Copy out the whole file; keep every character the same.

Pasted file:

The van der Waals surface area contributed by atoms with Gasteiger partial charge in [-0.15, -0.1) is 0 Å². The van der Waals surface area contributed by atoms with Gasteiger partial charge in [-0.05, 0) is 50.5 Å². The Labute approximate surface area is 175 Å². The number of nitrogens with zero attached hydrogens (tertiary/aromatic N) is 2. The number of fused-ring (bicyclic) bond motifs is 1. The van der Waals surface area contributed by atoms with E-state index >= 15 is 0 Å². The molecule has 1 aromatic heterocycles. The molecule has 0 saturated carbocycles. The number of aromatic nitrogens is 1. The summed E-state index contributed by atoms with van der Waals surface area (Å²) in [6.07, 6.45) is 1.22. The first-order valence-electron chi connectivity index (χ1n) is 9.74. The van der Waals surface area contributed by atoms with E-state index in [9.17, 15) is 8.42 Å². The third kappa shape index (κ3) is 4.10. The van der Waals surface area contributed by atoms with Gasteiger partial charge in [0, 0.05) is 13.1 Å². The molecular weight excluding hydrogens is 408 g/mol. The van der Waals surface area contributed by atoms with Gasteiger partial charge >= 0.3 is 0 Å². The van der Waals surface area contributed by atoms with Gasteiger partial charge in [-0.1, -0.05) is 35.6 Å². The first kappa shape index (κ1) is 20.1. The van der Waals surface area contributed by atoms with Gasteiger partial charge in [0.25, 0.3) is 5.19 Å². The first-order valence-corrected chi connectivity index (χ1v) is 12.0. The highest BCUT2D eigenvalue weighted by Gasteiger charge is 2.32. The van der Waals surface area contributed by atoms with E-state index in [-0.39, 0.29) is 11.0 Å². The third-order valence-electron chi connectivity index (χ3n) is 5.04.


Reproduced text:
The van der Waals surface area contributed by atoms with Gasteiger partial charge in [-0.15, -0.1) is 0 Å². The van der Waals surface area contributed by atoms with Gasteiger partial charge in [-0.05, 0) is 50.5 Å². The Labute approximate surface area is 175 Å². The number of nitrogens with zero attached hydrogens (tertiary/aromatic N) is 2. The number of fused-ring (bicyclic) bond motifs is 1. The van der Waals surface area contributed by atoms with E-state index >= 15 is 0 Å². The molecule has 1 aromatic heterocycles. The molecule has 0 saturated carbocycles. The number of aromatic nitrogens is 1. The summed E-state index contributed by atoms with van der Waals surface area (Å²) in [6.07, 6.45) is 1.22. The first-order valence-electron chi connectivity index (χ1n) is 9.74. The van der Waals surface area contributed by atoms with E-state index in [9.17, 15) is 8.42 Å². The third kappa shape index (κ3) is 4.10. The van der Waals surface area contributed by atoms with Gasteiger partial charge in [0, 0.05) is 13.1 Å². The molecular weight excluding hydrogens is 408 g/mol. The van der Waals surface area contributed by atoms with Gasteiger partial charge >= 0.3 is 0 Å². The van der Waals surface area contributed by atoms with Gasteiger partial charge in [-0.1, -0.05) is 35.6 Å². The first kappa shape index (κ1) is 20.1. The van der Waals surface area contributed by atoms with Gasteiger partial charge in [0.25, 0.3) is 5.19 Å². The first-order valence-corrected chi connectivity index (χ1v) is 12.0. The highest BCUT2D eigenvalue weighted by Gasteiger charge is 2.32. The van der Waals surface area contributed by atoms with E-state index in [-0.39, 0.29) is 11.0 Å². The third-order valence-electron chi connectivity index (χ3n) is 5.04.